Editor’s Note: Paul Fidalgo is communications director of the Center for Inquiry, a nonprofit educational, advocacy and research organization. The views expressed in this commentary are solely those of the author.
The conventional wisdom has long held that despite the constitutional guarantee of “no religious test” for public office, there could be no greater albatross for a would-be officeholder than to be identified as an atheist.
The data has borne this out for generations. As long as polling on this subject has been conducted, in almost every case, atheists have faced the greatest voter resistance.
While far too many Americans still tell pollsters they could never vote for someone who was gay, lesbian or Muslim, the bottom of this particular political barrel is almost always occupied by atheists.
But for all those nonbelievers who keep their hats on their heads rather than toss them into rings, a new Gallup Poll offers a glimmer of hope.
The percentage of Americans who would vote for a qualified atheist candidate for president has reached 58%, which is 4 points better than it was in 2012, and a whopping 40 point jump from when the question was first asked in 1958. In that year, a mere 18% of Americans could abide the idea of an atheist president.
The number of those who would refuse to vote for an atheist candidate has also dropped from where it was in 2012, from 43% to 40%.
And as for being the least-electable group in the survey, nonbelievers have finally moved up a rung. Now claiming the space at the bottom of this particular barrel are socialists, with half of all voters ruling them out entirely. Sen. Bernie Sanders will have his work cut out for him. (Despite his very secular politics, he doesn’t identify as an atheist.)
Still, it can’t be denied that a hypothetical candidate’s atheism remains a major obstacle to passing electoral muster. But it’s not even close to the impenetrable wall that it used to be. What explains this slow but unmistakable upward trend?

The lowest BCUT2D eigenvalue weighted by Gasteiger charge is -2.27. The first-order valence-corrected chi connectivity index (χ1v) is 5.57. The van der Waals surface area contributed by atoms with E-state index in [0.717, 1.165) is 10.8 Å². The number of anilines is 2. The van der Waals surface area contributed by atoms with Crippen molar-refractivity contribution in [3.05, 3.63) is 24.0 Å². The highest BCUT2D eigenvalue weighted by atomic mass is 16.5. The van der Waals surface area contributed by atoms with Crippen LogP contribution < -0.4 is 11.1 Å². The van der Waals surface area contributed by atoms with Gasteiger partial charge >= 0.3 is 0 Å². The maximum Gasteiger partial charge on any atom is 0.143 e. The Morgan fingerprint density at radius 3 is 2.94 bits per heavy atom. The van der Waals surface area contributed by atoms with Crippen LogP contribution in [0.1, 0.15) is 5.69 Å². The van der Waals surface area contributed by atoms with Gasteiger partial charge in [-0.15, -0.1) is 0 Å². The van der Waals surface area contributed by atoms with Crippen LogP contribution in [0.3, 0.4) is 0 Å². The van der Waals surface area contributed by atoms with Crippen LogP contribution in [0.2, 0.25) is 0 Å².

A major survey by the Pew Research Center recently revealed that America’s religiously unaffiliated, also known as “nones,” had for the first time grown to become the second-largest religious identification group in the country, beating out Catholics, and leaping from about 16% in 2007 to 23% just seven years later.
If that weren’t enough to shuffle the political deck, over a third of millennials are “nones,” and many of them left formal faith traditions to become so.
Of course, “nones” do not equal atheists, but the unaffiliated are far less likely to view public policy, or political candidates, through a religious lens.
They will be more inclined to support something on secular, evidence-based principles, and be far more open to the idea of a candidate that has eschewed religion altogether.
Even if atheists themselves remain a small minority, traditional religion is surely losing its political grip.
When asked why Americans were so reluctant to back an atheist presidential candidate, the late Christopher Hitchens would say that there was a time before Ronald Reagan when no one thought a divorced, B-movie actor could be elected president, but such a candidate had to run to test the question.
So, before we can allow these poll numbers to fill the nonreligious with either hope or dread for our political prospects, we have to run the experiment.
We’ve seen a tiny smattering of atheist candidates and elected officials in the past handful of years, but we need to see more, and at a much higher and more visible level. The more atheist candidates run for office, whether they win or not, the more their atheism stops seeming to voters like an oddity or a novelty.
Wouldn’t it be something if standing on one of the primary debate stages this summer, instead of a bunch of candidates rejecting the fact of evolution, we see at least one stand at the podium and say: “Yes, I’m an atheist, and I’m asking for your vote.”
I suspect the number of folks who would give him or her their vote would surprise everyone.